Posted on Monday 3 March 2014
Construction work got underway today (Monday 3 March) and will continue for the next three years while A&E and all other services run as usual.
The scheme will create an Emergency Floor on the ground floor of Lambeth Wing and East Wing at St Thomas’ to improve the care of emergency patients – it is due to be completed in summer 2017.
It will transform not only the A&E department but also the acute medical wards which patients are admitted to from A&E when they need hospital treatment.
Dr John Criddle, consultant in paediatric emergency medicine and clinical lead for the project, says: “We are redesigning our A&E and acute admitting wards to create a new Emergency Floor at St Thomas’.
“We will be relocating our acute medical wards, Sarah Swift and Victoria, to the ground floor of the hospital so they are nearer to A&E.
“Our plans also include a larger Urgent Care Centre and a completely refurbished A&E department with improved facilities for all patients requiring emergency treatment.”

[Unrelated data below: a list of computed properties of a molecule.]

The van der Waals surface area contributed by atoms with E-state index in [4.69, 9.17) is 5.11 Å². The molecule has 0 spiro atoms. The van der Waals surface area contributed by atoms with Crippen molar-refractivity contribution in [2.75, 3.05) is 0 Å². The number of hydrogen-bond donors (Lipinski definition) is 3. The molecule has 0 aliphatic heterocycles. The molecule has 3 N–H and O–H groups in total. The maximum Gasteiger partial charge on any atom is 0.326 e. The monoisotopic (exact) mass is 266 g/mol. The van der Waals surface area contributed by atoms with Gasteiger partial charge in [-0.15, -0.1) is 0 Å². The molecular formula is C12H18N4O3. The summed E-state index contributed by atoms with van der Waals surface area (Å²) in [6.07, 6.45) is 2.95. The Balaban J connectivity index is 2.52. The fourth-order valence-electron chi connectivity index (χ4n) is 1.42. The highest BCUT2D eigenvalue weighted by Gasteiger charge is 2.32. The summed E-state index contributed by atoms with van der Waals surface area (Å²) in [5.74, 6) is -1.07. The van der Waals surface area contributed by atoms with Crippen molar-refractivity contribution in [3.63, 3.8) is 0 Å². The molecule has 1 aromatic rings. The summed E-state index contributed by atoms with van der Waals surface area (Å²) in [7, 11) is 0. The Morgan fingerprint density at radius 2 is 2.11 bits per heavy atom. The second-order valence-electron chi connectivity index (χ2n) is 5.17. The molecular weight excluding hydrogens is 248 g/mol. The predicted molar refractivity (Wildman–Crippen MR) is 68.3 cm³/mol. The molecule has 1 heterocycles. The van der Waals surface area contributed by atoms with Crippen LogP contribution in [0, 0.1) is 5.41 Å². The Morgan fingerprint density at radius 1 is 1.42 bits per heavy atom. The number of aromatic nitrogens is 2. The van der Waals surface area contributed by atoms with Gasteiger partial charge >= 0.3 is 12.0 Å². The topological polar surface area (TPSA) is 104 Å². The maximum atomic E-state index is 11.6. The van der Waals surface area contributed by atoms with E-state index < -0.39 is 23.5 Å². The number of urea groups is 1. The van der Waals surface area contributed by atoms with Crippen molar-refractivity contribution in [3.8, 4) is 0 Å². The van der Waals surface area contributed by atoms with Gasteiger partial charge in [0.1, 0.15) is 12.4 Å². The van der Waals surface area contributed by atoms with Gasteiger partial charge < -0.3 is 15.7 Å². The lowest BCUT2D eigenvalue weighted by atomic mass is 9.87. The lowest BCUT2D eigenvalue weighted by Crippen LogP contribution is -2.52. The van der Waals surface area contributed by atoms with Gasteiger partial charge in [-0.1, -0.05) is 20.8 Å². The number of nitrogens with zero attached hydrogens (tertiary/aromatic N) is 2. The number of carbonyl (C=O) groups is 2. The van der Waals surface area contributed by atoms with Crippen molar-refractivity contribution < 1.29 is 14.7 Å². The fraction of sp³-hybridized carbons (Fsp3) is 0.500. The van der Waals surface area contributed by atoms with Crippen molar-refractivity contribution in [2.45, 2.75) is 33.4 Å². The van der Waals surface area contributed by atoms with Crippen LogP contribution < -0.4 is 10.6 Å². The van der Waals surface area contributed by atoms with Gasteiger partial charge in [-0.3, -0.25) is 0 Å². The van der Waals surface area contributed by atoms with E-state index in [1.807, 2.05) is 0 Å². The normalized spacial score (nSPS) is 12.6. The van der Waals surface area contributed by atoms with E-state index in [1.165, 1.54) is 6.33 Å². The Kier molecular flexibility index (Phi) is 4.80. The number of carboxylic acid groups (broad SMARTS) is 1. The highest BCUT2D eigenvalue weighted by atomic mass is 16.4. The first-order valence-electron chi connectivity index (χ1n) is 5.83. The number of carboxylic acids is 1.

Dr Simon Eccles, consultant in emergency medicine who is leading work to transform the emergency care pathway at St Thomas’, adds: “Our current A&E is simply too small – we treat an average of 380 patients a day and the department was designed to see a maximum of 300 patients a day. So patients will see a real difference in terms of an improved environment for their care.
“It is a major challenge because the new A&E will be built while the existing department is still very much open 24 hours a day. It will be a bit like changing the wheels on a car without stopping!”
Key features of the new Emergency Floor will include:
- an improved and enlarged A&E department where patients with serious and life-threatening conditions are treated
- an expanded Urgent Care Centre where patients with less serious conditions are treated by GPs and emergency nurse practitioners
- 78 adult inpatient beds with en suite facilities
- a six-bed Children’s Short Stay Unit for children who need to be admitted to hospital for up to 24 hours for monitoring or further treatment.
This major investment will bring together emergency services in a single area of the hospital in order to improve not only the quality, safety and efficiency of care but also the overall experience of patients requiring emergency treatment.